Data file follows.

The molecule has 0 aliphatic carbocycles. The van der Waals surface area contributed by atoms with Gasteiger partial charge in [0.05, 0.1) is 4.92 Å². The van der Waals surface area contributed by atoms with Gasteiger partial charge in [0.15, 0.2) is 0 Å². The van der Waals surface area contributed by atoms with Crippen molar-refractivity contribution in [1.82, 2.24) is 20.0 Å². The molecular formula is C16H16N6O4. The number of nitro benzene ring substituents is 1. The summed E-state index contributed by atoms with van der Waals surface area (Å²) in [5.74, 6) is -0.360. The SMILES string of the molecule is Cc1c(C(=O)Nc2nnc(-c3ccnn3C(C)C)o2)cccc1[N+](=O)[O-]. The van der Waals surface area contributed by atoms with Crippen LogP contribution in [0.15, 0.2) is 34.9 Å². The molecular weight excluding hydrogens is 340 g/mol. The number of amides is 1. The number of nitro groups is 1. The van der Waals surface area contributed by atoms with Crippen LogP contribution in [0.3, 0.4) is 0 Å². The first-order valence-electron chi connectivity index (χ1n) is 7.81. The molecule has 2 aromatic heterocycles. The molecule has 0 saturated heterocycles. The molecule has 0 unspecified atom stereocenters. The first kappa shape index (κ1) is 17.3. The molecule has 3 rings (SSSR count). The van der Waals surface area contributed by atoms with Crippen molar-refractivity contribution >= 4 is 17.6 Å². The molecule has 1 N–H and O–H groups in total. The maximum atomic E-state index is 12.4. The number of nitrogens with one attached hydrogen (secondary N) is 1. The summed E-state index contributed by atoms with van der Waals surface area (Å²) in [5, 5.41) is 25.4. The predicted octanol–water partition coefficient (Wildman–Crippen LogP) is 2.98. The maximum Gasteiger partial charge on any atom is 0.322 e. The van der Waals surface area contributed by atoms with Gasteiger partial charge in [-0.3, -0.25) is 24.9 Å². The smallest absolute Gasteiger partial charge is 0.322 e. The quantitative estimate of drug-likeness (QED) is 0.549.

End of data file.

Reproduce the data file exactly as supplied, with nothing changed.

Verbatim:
The molecule has 0 aliphatic carbocycles. The van der Waals surface area contributed by atoms with Gasteiger partial charge in [0.05, 0.1) is 4.92 Å². The van der Waals surface area contributed by atoms with Gasteiger partial charge in [0.15, 0.2) is 0 Å². The van der Waals surface area contributed by atoms with Crippen molar-refractivity contribution in [1.82, 2.24) is 20.0 Å². The molecular formula is C16H16N6O4. The number of nitro benzene ring substituents is 1. The summed E-state index contributed by atoms with van der Waals surface area (Å²) in [5.74, 6) is -0.360. The SMILES string of the molecule is Cc1c(C(=O)Nc2nnc(-c3ccnn3C(C)C)o2)cccc1[N+](=O)[O-]. The van der Waals surface area contributed by atoms with Crippen LogP contribution in [0.15, 0.2) is 34.9 Å². The molecular weight excluding hydrogens is 340 g/mol. The number of amides is 1. The number of nitro groups is 1. The van der Waals surface area contributed by atoms with Crippen LogP contribution in [0.3, 0.4) is 0 Å². The first-order valence-electron chi connectivity index (χ1n) is 7.81. The molecule has 2 aromatic heterocycles. The molecule has 0 saturated heterocycles. The molecule has 0 unspecified atom stereocenters. The first kappa shape index (κ1) is 17.3. The molecule has 3 rings (SSSR count). The van der Waals surface area contributed by atoms with Crippen molar-refractivity contribution >= 4 is 17.6 Å². The molecule has 1 N–H and O–H groups in total. The maximum atomic E-state index is 12.4. The number of nitrogens with one attached hydrogen (secondary N) is 1. The summed E-state index contributed by atoms with van der Waals surface area (Å²) in [5, 5.41) is 25.4. The predicted octanol–water partition coefficient (Wildman–Crippen LogP) is 2.98. The maximum Gasteiger partial charge on any atom is 0.322 e. The van der Waals surface area contributed by atoms with Gasteiger partial charge in [-0.3, -0.25) is 24.9 Å². The smallest absolute Gasteiger partial charge is 0.322 e. The quantitative estimate of drug-likeness (QED) is 0.549.